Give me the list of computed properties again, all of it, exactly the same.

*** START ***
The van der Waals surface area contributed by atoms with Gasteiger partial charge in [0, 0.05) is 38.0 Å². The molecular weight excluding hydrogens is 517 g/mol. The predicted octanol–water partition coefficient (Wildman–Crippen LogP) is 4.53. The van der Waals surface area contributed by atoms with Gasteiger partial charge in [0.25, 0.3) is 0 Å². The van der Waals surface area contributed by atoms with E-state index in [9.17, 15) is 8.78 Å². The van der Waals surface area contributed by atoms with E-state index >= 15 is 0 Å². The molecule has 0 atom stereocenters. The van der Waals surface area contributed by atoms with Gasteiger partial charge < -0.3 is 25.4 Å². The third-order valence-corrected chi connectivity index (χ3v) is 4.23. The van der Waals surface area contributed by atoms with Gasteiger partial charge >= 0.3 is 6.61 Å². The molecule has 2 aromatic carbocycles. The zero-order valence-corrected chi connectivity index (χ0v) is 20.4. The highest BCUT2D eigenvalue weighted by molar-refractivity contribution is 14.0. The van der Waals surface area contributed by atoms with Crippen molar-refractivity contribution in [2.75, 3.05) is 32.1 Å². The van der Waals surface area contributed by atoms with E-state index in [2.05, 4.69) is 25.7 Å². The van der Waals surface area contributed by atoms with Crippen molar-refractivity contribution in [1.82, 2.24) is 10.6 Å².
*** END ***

The van der Waals surface area contributed by atoms with Gasteiger partial charge in [0, 0.05) is 38.0 Å². The molecular weight excluding hydrogens is 517 g/mol. The predicted octanol–water partition coefficient (Wildman–Crippen LogP) is 4.53. The van der Waals surface area contributed by atoms with Gasteiger partial charge in [0.25, 0.3) is 0 Å². The van der Waals surface area contributed by atoms with E-state index in [9.17, 15) is 8.78 Å². The van der Waals surface area contributed by atoms with E-state index >= 15 is 0 Å². The molecule has 0 atom stereocenters. The van der Waals surface area contributed by atoms with Gasteiger partial charge < -0.3 is 25.4 Å². The third-order valence-corrected chi connectivity index (χ3v) is 4.23. The van der Waals surface area contributed by atoms with Gasteiger partial charge >= 0.3 is 6.61 Å². The molecule has 2 aromatic carbocycles. The zero-order valence-corrected chi connectivity index (χ0v) is 20.4. The highest BCUT2D eigenvalue weighted by molar-refractivity contribution is 14.0. The van der Waals surface area contributed by atoms with Crippen molar-refractivity contribution in [2.75, 3.05) is 32.1 Å². The van der Waals surface area contributed by atoms with E-state index in [2.05, 4.69) is 25.7 Å². The van der Waals surface area contributed by atoms with Crippen molar-refractivity contribution in [1.82, 2.24) is 10.6 Å².